I think winking needs to be sorted out. I was in McDonalds the other day, and I ordered two double cheeseburgers, there was a bit of a wait, so I waited. After a couple of minutes, the ‘chef’ slid my two cheeseburgers down the McDonalds burger chute towards the man serving. As he slid, he gave the serving man a wink, but not just a subtle indiscreet wink, it was a full on IN-YOUR-FACE wink. Naturally, with the unshakable urban myth of secreted faeces in burgers implanted in my mind, I felt quite uneasy about the ‘chef’s’ wink. I think, and hope, that this wink was in no way related to faeces in my burgers. If this is the case, then generally great, but I think people should be educated on when and where they can wink - currently winking is rife and wild.
Actually, thinking about it, we should just ban winking altogether. I know some special people can’t wink anyway – they can only blink – but for the normals, we should ban it. Winking just isn’t cool anymore, if someone winks at you it’s either creepy, cringy, or CHEESY - which in turn is creepy or cringy (the three C’s all interconnected). I have never practiced winking – I can wink, I mean practiced like a practicing Jew, trying to be a Jew – and I don’t really know any winkers. Winkers are often outsiders who you don’t really know, typically in their 40’s, and see themselves as a bit cheeky. Perhaps a cheeky chappy. They say something that’s meant to be funny, and then wink at you. But they say this ‘funny’ comment in such an overly hyped whimsical tone that you know they are joking before they have even finished their ‘funny’ comment. So really there is no need for winking. Sometimes they nudge you too – which is quite intrusive.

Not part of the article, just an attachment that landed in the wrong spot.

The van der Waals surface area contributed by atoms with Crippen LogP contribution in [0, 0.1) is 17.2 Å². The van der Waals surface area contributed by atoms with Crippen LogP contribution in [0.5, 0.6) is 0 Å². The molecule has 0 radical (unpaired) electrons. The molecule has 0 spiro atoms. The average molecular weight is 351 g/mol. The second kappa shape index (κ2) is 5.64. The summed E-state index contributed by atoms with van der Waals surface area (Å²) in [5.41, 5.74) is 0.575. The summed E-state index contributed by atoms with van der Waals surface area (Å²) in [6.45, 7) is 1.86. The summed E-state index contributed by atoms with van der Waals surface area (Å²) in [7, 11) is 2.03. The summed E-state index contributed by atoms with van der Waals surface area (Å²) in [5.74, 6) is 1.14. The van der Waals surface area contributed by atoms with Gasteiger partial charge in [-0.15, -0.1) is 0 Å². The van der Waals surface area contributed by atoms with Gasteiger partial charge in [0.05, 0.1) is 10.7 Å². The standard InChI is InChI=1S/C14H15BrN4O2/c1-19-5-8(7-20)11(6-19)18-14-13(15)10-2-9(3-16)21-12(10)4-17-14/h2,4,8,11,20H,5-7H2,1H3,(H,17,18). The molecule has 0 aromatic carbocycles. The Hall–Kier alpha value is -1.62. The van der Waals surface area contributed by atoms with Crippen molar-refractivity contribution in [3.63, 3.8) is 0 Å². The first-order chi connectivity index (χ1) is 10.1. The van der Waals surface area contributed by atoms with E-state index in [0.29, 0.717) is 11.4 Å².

These winkers need to DO ONE. And something needs to be done.
As we can see above, we have two forms of winking which produce two forms of woe; badly timed winks which wreak worry and could cause someone to lose sleep (McDonalds), and common bothersome winking which could lead to the intrusion of personal space, and to accommodating laughter from the receiver - accommodating laughter that makes you feel dirty.
So to ban something you need to enforce rules, and punishments. Here are a few things you can do if someone winks in your presence, but not directly at you:
- Question the wink and make things awkward
- Expressively point at the winker’s eye, but only when the winker isn’t looking at you – they will notice
And here are some punishments if someone winks directly at you
- Spray a Capri Sun – orange and mango - into the eye they used to wink at you.
- Don’t laugh at what preceded and endorsed the wink, even if it’s funny.
- Start blinking at them, as you perform each blink force your neck/head forward to get your point across – like a chicken does
So, with these punishments in hand, winkers will soon start to experience strange happenings every time they wink. On a conscious level, they probably won’t connect these punishments with their winking activities, but the mind is quite clever, and the sub-conscious will realise this relationship between winking and punishment. Over time, winkers will naturally stop winking, because of the wary sub-consciousness. No longer will we feel aggravated by these silly and inconsiderate winkers.